Are there really jobs for nurse death investigators?
- 0May 24, '00 by RNonROADI am an traveling ICU nurse interested in forensics, specifically the investigational aspect, but are there really many job opportunities out there and what specific credentials/education are needed?
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- 0Jun 27, '00 by judymaybrittonHi,
I am applying to take a program in the fall to become a nurse-medical examiner. All the county in my state are replacing all the physicians with professional nurses.
Sounds like something I have always wanted to do. And it beats being floated from ICU to pedi or even being sent home.
- 0Jun 27, '00 by maikranzOriginally posted by RNonROAD:
I am an traveling ICU nurse interested in forensics, specifically the investigational aspect, but are there really many job opportunities out there and what specific credentials/education are needed?
If I am not mistaken, I think UKentucky has a Forensic Nursing specialty and I think it is either the only one or the only one on the East Coast. Sounds interesting.
- 0Jun 30, '00 by almadkoli am a nursing student and i am really interested in forensic nursing as well. the only school i know about is in fitchburg, massachusetts and it is a master's program in forensic nursing. just thought i'd pass that info along. they have a website, although i don't have the address right off hand.
- 0Nov 22, '00 by Arcadia1025Hi, I know that the University of Colorado-Colorado Springs has a Forensics Program. Im not sure off hand what the nursing school is called there but they have Bachlors of Health Science/Forensics Option, both Undergrad and Grad cert. And they have a Forensic Clinical Nurse Specialist Program there. The website is http://web.uccs.edu/bethel/. If you check under MSN/BSN/Health Science Programs you will find info on this. Good Luck
[This message has been edited by Arcadia1025 (edited November 22, 2000).]
- 0Dec 15, '00 by John R. McPhailForensic Nursing is not JUST DEATH INVESTIGATION AND SEXUAL ASSAULT Every Nurse in every area Must have Forensic Skills.
Read the JCAHO STANDARDS
Patients who are possible victims of alleged or suspected abuse or neglect have special needs relative to the assessment process.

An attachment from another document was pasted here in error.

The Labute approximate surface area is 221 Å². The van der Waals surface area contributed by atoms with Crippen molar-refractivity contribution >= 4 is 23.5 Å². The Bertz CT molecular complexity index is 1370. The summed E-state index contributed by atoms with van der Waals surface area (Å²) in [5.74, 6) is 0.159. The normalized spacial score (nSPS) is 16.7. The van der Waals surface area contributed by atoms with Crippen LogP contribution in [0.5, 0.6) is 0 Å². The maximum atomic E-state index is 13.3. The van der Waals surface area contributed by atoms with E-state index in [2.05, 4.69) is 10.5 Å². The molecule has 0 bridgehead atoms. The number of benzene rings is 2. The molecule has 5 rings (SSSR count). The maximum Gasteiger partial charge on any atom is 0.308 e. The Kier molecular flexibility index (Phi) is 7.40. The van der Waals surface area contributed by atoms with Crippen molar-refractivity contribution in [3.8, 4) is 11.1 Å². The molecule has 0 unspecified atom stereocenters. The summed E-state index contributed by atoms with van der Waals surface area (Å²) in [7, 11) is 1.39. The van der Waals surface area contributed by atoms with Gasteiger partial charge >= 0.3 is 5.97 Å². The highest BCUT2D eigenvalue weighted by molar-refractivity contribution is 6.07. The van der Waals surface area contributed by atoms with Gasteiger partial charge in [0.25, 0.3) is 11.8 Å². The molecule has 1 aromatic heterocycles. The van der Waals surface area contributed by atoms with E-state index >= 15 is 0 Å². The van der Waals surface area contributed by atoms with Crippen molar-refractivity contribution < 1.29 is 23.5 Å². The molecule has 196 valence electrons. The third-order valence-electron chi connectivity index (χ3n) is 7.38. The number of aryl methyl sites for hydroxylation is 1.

Intent of PE.8
As part of the initial screening and assessment process, information and evidentiary material(s) may be collected that could be used in future actions as part of the legal process. The hospital has specific and unique responsibilities for safeguarding such material(s).
Policies and procedures define the hospital's responsibility for collecting, retaining, and safeguarding information and evidentiary material(s). The following are documented in the patient's medical record:
· Consents from the patient, parent, or legal guardian, or compliance with other applicable law;
· Collecting and safeguarding evidentiary material released by the patient;
· Legally required notification and release of information to authorities; and
· Referrals made to private or public community agencies for victims of abuse.
Hospital policy defines these activities and specifies who is responsible for carrying them out.
- 0Dec 19, '00 by MD_RnThis past January I took the Medicolegal Death Investigator's Training Course at St. Louis University. It was a wonderful course, very informative with lots of great speakers and photos. However, when I tried to put my new skills to use... I fell flat. There is a huge number of investigators out there looking for jobs and training really makes no difference, they want the hands on expereince. Even in Baltimore, where we average close to 300 homicides only a year (not to mention all the other unattended deaths and MVAs), there were no jobs to be found. There are alot of great training programs out there, another great one out of Dade Cty Florida. But it is very difficult to get a job. I was once told by some one in the field, that they had an investigator retiring in 2 yrs and already had 300 applications! Good Luck and Be persistant.
- 0Dec 19, '00 by Terri NorrisI am currently aa SANE/Forensic Nurse Examiner in an community-based emergency department. I also completed the Medico-legal Death Investigation course a couple of years ago. I did apply for, and was offered a position through our coroner's office. I too, was suprised to note that there were over 200 applications for the postition. The coroner did tell me that the majority of applicants had no experience, and that many were retired law enforcement officers. In my geographic area, the pay level is quite low ($26,0000), and I couldn't justify a 50% pay cut, along with increased call hours.....maybe when I retire from my nursing career I'll consider death investigations as a part-time venture.